Whether we like it not, what we are morally depends on the choices we make, the things we actually do. And what we teach honestly and convincingly depends on what we are. Children aren't fools.
This year, as our oldest daughter went off to college and as our son prepares to follow her, we have dared to say about the two older ones, "What they have done has not damaged them; it has helped them grow up."
Our 12-year-old daughter, from the start a sensitive little person, remains earnest and sensitive; but there is now evident in her character what my wife and I have agreed to call an emotional "toughness' (we mean it, of course, in a good sense, having nothing to do with coarseness), and we are pleased by her growth, her development.
My children also know many different kinds of people, and I judge their social development by how well they're able to get along with people of different backgrounds.
From this standpoint, too, I look upon our children's experience in the "black" public schools of Charleston as a boon. They "know" black children now as they could not have known them had they not associated with them in school as full and absolute equals.
This extra benefit, however, has not kept my children from making white friends, some of whom come from the so-called "classy" families (others don't); but we have yet to see around our house for any length of time a child of either race or any income level whom we have not liked personally. According to the notion of social development that my wife and I prefer, our children have been helped -- not hindered -- by their public school experience in Charleston.
Now I come to the development of intellectual powers, the acquistion of knowledge, and good performance on objective tests.
My own children, more specifically our 18-year-old daughter, Rachel, who graduated from high school last spring, and my 16-year-old son, William, who will graduate this year, profited from their experience at Charleston High. Let me explain why I say this.
There are certainly several good teachers in the school; and perhaps the experience of being minority group members in classes for so many years gave Rachel and William insights into certain widespread problems in our society they might not otherwise have had. Then, too, each child gained a year through advancement-placement considerations. Eventually, there may be other indirect benefits, too.
Our children have done well academically despite the high school's problems. Rachel graduated as valedictorian, did better on her PSAT and SAT exams than her private school friends, and gained admittance to every college she applied to, several of which offered her scholarships. She decided to go to the University of North Carolina at Chapel Hill, where she is now a Johnson Scholar in their Honors Program.
William also is doing well academically. He too was a high scorer on his PSAT and SAT tests, and is at this writing a National Merit Scholarship semifinalist. Last summer he was one of 275 high school students in the state selected to attend the South Carolina Governor's School, a six-week, all-expenses-paid, residential program at the College of Charleston. He enjoyed it in every way; corresponds now with "guvvies" all over the state; and look forward more than ever these days to going on to college.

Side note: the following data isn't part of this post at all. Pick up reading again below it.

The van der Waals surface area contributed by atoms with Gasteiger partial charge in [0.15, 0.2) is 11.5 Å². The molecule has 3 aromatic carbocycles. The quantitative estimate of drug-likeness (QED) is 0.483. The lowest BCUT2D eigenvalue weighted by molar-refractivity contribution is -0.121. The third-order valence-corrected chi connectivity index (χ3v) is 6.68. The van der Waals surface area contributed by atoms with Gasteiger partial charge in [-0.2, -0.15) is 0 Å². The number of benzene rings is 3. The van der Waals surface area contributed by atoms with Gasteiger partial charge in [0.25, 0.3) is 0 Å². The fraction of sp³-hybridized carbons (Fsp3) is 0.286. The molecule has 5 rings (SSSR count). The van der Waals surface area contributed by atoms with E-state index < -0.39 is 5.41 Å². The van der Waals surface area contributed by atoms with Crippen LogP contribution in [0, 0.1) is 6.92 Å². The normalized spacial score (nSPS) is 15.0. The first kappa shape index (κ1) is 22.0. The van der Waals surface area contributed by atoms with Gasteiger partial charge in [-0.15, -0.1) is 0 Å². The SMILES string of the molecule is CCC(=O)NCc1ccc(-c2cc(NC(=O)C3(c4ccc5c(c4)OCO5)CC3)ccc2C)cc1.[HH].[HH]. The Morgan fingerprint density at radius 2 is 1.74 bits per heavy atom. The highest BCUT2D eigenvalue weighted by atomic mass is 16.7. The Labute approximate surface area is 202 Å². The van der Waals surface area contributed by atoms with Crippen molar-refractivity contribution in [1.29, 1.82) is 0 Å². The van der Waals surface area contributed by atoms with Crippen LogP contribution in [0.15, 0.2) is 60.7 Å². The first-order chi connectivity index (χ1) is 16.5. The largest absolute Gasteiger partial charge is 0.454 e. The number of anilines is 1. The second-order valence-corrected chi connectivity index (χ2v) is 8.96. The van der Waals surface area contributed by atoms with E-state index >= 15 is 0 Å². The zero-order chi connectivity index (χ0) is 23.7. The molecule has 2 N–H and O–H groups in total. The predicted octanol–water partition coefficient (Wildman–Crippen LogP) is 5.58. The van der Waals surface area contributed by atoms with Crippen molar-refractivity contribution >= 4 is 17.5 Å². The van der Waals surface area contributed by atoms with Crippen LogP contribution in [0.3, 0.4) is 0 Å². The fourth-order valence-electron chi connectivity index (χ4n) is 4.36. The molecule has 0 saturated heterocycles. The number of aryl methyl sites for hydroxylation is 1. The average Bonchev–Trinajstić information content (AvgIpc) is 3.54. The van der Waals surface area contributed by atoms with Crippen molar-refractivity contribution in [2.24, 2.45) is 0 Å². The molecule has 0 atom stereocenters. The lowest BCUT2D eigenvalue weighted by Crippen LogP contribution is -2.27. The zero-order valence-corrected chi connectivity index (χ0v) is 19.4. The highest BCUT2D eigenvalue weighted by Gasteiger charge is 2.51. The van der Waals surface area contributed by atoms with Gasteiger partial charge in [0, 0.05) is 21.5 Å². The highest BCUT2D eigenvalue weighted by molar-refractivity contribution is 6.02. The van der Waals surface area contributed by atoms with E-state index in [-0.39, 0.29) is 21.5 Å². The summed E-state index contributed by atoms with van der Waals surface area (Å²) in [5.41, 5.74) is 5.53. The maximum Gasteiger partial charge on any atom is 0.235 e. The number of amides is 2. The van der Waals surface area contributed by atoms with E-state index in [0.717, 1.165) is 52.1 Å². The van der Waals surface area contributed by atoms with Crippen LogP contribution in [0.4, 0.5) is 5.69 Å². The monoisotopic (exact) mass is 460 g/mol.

I cannot say that I've seen any signs that my two younger children have suffered intellectual or academic disadvantages because of their experience.
Twelve-year-old Lottie reads a great deal, and is fairly "far ahead" for her age. Nine-year-old Sarah -- much more physical, less quiet, and not as methodical -- has begun to read rather well on her own this year, even though she still enjoys having good books read to her. Both are doing well in the other "basics," too.
Admittedly, the returns are not all in. But our children are doing better than just "okay," and that is something, indeed, compared with what is supposed to happen to white children who enroll in Charleston's overwhelmingly black public schools. The prevailing mythology in white peninsular Charleston had them destined for disaster.
Unless Charleston is an anomaly, the idea that separate means unequal is still as true as it was when flagrant racial discrimination was the rule, the common denominator.
The public school -- whether it's in Charleston, Chicago, New York, Los Angeles, or any other city or town, large or small -- is the only regular institution in our society in which children and adults of every class, color, and economic level can have sustained and intimate contact as equals.
In public school systems throughout the United States there are problems upon problems, mountains of them, it sometimes seems. But to have the liberty to enroll one's children in a public school "where democracy is happening" every day is a satisfaction our family wouldn't swap for anything, anywhere.
We're staying in Charleston. Our children will remain in its public schools. And my wife and I will continue to work to rectify the wrongs that have been done to public education.